Product Designers are responsible for work assignments in their stage group and at the UX department level. These include supporting community contributions to their stage group, contributing to the Pajamas Design System, reviewing other designers work, and more (see Priorities). Product Designers are responsible for working with their stage peers and managers, as needed, to manage their capacity and complete their work on target and on time. Here are some guidelines to help Product Designers manage their work:
Product Design Managers
You're encouraged to prioritize your work in the following order, but the actual prioritization depends on various aspects, such as your stage group's workflow.
#ux-coworkingSlack channel, or elsewhere. See related sections Design Reviews and Investigate possible dependencies.
workflow::solution validation, or
pajamas::integrate. See Pajamas component lifecycle
Accepting merge requests
See also How we use labels
Issue weights are optional, but weighting issues can be useful for planning. They enable Product Designers to understand their capacity, evaluate impact of time off, facilitate trade-off conversations with Product Managers, and help the Product Design Manager identify teams that need more UX support.
When weighting issues, we aim for velocity over predictibility. This means that we don't need to be accurate at first, we just need to get better. This paragraph has a useful explanation of estimation at GitLab.
Milestone Capacity Template:
- Total weights completed last milestone: 10
- Average capacity (average of weights completed last 3 months): 10
- Estimated capacity for current milestone: 7 (use your average capacity and subtract planned time off)
- Total current weights: 10
|Weight||Design Tasks||User Research Tasks|
|1||Mostly small UI changes leading to small incremental UX improvements. No users’ workflow involved in these changes. Requirements are clear and there are no unanswered questions. For example: A copy experiment or changing a button styling.||Synthesizing previous research findings and generating recommendations based on them.|
|2||Simple UI or UX change where we understand all of the requirements but may need to find solutions to known questions/problems. These changes should blend in with an actual user workflow. For example: Simplify Sign in / Register process the in trial flow.||Running a first click test or other type of unmoderated research study|
|3||A well-understood change but the scope of work is bigger. Several pages are involved and/or we're starting to design/redesign small flows or connect existing flows between each other. Designers may conduct extensive background research (previous issues, support tickets, review past user research, review analytics, etc). Some unknown questions may arise during the work. For example: Update the CustomersDot checkout page to allow subscription and billing information input, Experiment with adding a contact sales option in app.||A moderated, narrowly scoped research study with specific questions to answer, such as a usability review of a single page|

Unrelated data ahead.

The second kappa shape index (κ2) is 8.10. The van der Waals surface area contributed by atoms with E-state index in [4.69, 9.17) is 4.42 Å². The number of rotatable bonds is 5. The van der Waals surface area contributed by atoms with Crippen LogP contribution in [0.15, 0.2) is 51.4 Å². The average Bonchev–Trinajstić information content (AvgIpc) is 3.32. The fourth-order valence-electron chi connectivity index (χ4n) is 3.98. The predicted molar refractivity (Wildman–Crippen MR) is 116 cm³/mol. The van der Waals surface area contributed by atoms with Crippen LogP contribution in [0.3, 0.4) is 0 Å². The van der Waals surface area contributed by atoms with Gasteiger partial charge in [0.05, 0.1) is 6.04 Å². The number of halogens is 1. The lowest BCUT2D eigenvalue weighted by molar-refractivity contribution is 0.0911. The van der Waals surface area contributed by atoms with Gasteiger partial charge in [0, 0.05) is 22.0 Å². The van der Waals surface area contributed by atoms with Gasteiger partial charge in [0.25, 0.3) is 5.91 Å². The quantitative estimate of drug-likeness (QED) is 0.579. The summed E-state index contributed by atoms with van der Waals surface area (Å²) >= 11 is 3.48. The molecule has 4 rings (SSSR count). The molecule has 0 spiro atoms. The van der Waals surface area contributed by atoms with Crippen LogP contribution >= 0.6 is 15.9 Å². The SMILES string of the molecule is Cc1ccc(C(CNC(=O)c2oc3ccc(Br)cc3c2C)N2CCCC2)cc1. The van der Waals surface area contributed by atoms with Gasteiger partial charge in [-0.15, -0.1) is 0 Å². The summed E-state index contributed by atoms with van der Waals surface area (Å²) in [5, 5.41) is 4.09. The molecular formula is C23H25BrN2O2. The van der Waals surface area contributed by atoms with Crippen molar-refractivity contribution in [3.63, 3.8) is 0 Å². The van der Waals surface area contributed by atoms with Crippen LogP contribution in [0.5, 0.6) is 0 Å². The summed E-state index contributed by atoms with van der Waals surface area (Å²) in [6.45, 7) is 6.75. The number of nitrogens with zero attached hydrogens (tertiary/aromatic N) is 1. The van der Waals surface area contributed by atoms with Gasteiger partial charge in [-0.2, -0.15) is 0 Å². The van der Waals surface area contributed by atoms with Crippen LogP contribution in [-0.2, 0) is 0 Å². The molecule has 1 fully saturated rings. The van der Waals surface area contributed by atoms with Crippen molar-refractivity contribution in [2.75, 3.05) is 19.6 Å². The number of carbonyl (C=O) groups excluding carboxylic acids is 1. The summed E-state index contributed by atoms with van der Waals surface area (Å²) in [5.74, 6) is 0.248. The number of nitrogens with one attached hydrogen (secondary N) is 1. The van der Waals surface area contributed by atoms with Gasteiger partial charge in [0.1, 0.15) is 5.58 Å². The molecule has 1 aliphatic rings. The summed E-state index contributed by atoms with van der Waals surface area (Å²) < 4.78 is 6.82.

|5||A complex change where input from group members is needed as early as possible. Spans across multiple pages, and we're working on medium-sized flows that potentially connect with another area of the product There are significant open questions that need to be answered. The product designer may need to do some research on their own or in collaboration with a researcher, but this isn't always the case. Possible research activities might be to find and/or validate a Job To Be Done, conduct user testing or card-sorting, or do a survey. For example: UX Scorecard, How can we improve the dismiss action in upgrade moments.||A research study evaluating the usability of an end-to-end flow or multiple related features, or a usability study with a minor exploratory component|
|8||Complicated changes introducing a new user flow that connects with other large flows and may require input from other designers, product managers, or engineers from the same or another stage group. This is the largest flow design/redesign that we would take on in a single milestone. This requires research where the designer may or may not be working with a researcher to plan and conduct exploratory interviews or user testing sessions. For example: Onboard new signs up through an onboarding issue board.||An exploratory study investigating broad-based behaviors related to a single stage, including one or more distinct user groups|